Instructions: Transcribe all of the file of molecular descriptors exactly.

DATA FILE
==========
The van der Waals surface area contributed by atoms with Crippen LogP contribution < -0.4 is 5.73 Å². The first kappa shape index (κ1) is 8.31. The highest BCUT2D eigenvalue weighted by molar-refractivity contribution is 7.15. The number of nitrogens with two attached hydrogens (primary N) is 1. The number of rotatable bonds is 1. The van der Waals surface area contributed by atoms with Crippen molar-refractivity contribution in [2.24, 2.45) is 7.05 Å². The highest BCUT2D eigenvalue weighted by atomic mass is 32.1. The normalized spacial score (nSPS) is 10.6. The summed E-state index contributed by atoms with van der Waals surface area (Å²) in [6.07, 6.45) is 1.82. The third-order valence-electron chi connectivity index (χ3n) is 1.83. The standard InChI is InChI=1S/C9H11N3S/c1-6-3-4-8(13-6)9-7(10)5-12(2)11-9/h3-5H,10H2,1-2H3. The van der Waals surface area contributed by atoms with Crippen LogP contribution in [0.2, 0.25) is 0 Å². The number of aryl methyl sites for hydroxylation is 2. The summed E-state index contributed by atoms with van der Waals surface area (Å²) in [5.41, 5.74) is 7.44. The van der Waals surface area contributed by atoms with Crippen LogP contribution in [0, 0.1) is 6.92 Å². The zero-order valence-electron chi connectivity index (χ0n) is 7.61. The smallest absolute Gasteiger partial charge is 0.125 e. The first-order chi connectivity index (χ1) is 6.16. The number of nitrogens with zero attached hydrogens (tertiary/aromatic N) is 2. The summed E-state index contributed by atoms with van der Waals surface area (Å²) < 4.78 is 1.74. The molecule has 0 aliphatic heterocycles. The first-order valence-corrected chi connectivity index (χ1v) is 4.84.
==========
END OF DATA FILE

The van der Waals surface area contributed by atoms with Crippen LogP contribution < -0.4 is 5.73 Å². The first kappa shape index (κ1) is 8.31. The highest BCUT2D eigenvalue weighted by molar-refractivity contribution is 7.15. The number of nitrogens with two attached hydrogens (primary N) is 1. The number of rotatable bonds is 1. The van der Waals surface area contributed by atoms with Crippen molar-refractivity contribution in [2.24, 2.45) is 7.05 Å². The highest BCUT2D eigenvalue weighted by atomic mass is 32.1. The normalized spacial score (nSPS) is 10.6. The summed E-state index contributed by atoms with van der Waals surface area (Å²) in [6.07, 6.45) is 1.82. The third-order valence-electron chi connectivity index (χ3n) is 1.83. The standard InChI is InChI=1S/C9H11N3S/c1-6-3-4-8(13-6)9-7(10)5-12(2)11-9/h3-5H,10H2,1-2H3. The van der Waals surface area contributed by atoms with Crippen LogP contribution in [0.2, 0.25) is 0 Å². The number of aryl methyl sites for hydroxylation is 2. The summed E-state index contributed by atoms with van der Waals surface area (Å²) in [5.41, 5.74) is 7.44. The van der Waals surface area contributed by atoms with Crippen LogP contribution in [0, 0.1) is 6.92 Å². The zero-order valence-electron chi connectivity index (χ0n) is 7.61. The smallest absolute Gasteiger partial charge is 0.125 e. The first-order chi connectivity index (χ1) is 6.16. The number of nitrogens with zero attached hydrogens (tertiary/aromatic N) is 2. The summed E-state index contributed by atoms with van der Waals surface area (Å²) < 4.78 is 1.74. The molecule has 0 aliphatic heterocycles. The first-order valence-corrected chi connectivity index (χ1v) is 4.84.